School closures not necessarily negative

Probably the largest number of school closures in this school district occurred in the early ’50s.

School closings or consolidations are not new phenomena.

Probably the largest number of school closures in this school district occurred in the early ’50s when all the schools in the South Shuswap were closed an consolidated into one school at Carlin in one year.

Schools at Sorrento, Blind Bay, Eagle Bay, Balmoral, White Lake, Tappen and Sunnybrae were all closed and the students were then bussed to a central location at Carlin Consolidated School. Notch Hill followed a few years later.

As a student at the time, we all enjoyed a new experience and the bus ride. Sometimes the bus ride was up to an hour long.

In those days, all the roads were dirt with very little gravel and quite often a lot of mud. Since then, the infrastructure has improved immensely creating a safer, shorter time and more comfortable ride for students.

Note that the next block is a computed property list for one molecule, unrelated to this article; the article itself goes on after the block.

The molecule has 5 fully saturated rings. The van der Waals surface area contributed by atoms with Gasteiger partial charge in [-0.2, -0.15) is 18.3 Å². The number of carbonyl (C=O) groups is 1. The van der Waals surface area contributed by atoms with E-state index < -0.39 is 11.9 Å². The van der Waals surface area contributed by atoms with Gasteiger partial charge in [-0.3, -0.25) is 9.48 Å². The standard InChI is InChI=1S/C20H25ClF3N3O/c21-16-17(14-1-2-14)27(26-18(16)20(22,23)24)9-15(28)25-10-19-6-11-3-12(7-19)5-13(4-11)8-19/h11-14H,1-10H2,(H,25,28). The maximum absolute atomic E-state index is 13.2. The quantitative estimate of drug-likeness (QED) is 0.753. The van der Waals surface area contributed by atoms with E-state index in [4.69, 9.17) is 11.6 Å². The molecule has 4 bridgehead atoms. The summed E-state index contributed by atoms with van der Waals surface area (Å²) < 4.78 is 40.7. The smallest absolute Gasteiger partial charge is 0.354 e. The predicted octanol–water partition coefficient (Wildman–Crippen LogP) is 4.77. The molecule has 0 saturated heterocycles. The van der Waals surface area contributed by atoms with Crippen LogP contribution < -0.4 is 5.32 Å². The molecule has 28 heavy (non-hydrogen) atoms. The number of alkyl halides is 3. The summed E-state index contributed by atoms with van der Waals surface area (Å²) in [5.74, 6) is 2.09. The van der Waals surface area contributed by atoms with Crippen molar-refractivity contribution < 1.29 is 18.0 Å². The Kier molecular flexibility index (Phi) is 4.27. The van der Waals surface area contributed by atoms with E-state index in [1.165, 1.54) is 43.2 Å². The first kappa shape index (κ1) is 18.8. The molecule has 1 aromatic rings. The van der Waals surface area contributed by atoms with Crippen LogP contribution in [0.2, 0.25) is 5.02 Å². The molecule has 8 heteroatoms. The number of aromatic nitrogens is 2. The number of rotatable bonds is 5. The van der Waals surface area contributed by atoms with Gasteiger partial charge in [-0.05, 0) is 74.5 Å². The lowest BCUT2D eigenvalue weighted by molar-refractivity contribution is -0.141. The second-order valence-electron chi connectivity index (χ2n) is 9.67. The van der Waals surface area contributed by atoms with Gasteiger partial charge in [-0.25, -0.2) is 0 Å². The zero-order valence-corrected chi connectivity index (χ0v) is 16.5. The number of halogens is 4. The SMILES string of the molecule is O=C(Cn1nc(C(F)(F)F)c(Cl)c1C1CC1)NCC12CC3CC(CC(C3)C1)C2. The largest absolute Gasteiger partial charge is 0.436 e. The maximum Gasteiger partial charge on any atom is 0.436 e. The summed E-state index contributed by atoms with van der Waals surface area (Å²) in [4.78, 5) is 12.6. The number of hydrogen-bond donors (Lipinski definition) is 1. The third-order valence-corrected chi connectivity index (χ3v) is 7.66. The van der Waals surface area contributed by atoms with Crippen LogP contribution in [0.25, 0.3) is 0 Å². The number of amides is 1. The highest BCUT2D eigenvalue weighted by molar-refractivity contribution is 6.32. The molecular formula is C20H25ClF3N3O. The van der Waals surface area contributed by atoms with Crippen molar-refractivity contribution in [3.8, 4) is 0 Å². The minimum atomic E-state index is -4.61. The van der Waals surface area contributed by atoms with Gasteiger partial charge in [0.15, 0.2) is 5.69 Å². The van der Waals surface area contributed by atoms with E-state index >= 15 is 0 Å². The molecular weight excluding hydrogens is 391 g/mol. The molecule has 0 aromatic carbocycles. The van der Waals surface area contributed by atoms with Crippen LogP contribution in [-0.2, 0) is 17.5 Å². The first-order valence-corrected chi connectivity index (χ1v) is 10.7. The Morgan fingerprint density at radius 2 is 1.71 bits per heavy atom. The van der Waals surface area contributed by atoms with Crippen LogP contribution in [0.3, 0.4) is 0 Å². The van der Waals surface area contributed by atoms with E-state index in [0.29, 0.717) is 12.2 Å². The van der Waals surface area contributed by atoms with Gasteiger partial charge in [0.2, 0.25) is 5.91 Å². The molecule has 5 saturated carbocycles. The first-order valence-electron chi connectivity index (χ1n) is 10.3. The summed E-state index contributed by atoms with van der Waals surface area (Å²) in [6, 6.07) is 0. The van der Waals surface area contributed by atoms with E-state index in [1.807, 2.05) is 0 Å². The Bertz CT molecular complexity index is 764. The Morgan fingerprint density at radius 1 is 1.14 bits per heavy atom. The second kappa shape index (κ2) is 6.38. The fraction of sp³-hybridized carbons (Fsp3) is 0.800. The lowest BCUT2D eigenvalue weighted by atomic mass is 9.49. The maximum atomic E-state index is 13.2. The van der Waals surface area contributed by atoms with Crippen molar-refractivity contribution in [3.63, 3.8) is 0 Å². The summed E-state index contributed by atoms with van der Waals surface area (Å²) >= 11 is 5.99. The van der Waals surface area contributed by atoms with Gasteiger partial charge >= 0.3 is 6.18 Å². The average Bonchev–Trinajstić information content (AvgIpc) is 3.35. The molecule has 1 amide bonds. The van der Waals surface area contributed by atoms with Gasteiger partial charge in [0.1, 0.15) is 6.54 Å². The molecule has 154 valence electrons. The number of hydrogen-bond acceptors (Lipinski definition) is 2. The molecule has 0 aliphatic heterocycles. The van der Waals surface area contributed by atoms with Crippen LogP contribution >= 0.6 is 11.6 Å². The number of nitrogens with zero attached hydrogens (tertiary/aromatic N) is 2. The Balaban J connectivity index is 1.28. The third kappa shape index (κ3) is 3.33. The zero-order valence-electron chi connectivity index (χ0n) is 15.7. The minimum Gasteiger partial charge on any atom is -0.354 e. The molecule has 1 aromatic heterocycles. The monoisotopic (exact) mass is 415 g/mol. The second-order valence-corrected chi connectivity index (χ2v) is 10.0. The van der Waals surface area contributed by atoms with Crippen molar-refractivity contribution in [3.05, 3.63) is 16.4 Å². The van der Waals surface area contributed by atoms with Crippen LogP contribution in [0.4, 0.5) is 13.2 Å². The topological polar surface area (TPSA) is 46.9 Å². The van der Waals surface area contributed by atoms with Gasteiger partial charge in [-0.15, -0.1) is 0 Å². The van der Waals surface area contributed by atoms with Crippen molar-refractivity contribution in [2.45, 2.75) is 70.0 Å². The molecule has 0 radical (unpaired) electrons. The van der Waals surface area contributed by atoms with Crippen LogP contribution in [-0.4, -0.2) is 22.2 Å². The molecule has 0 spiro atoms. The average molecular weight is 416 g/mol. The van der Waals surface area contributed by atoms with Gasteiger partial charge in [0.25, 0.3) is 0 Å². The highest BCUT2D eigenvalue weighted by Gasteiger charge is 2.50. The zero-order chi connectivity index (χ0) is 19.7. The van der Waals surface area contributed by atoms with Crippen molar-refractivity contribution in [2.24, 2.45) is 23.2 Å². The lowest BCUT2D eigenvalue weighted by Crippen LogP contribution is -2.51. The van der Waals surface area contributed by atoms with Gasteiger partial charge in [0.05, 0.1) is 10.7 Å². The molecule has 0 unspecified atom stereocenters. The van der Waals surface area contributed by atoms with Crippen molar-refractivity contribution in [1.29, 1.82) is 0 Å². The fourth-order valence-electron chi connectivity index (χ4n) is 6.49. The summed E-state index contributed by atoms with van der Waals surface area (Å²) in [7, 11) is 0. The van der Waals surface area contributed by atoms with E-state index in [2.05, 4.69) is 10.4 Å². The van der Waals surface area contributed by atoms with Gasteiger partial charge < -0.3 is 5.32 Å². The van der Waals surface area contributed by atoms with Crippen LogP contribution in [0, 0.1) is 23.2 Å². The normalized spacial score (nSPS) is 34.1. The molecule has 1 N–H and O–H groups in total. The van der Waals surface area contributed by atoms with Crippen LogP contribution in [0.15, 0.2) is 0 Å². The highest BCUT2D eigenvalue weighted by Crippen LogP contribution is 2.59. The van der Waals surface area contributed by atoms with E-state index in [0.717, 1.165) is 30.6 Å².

As a student, our learning experience was vastly improved.

Instead of having 30 students from Grade 1 to Grade 8 in one classroom with one teacher, we now had one grade of students in each of eight separate classrooms. This allowed a dedicated teacher for each grade, which allowed for an improved learning experience.

The consolidation allowed us to mingle with a larger number of students in our own age group.

Not one of these small communities declined or suffered from this transition.

In fact, all of these communities have grown and are thriving.

Times change and communities evolve with change.


Doug Hlina

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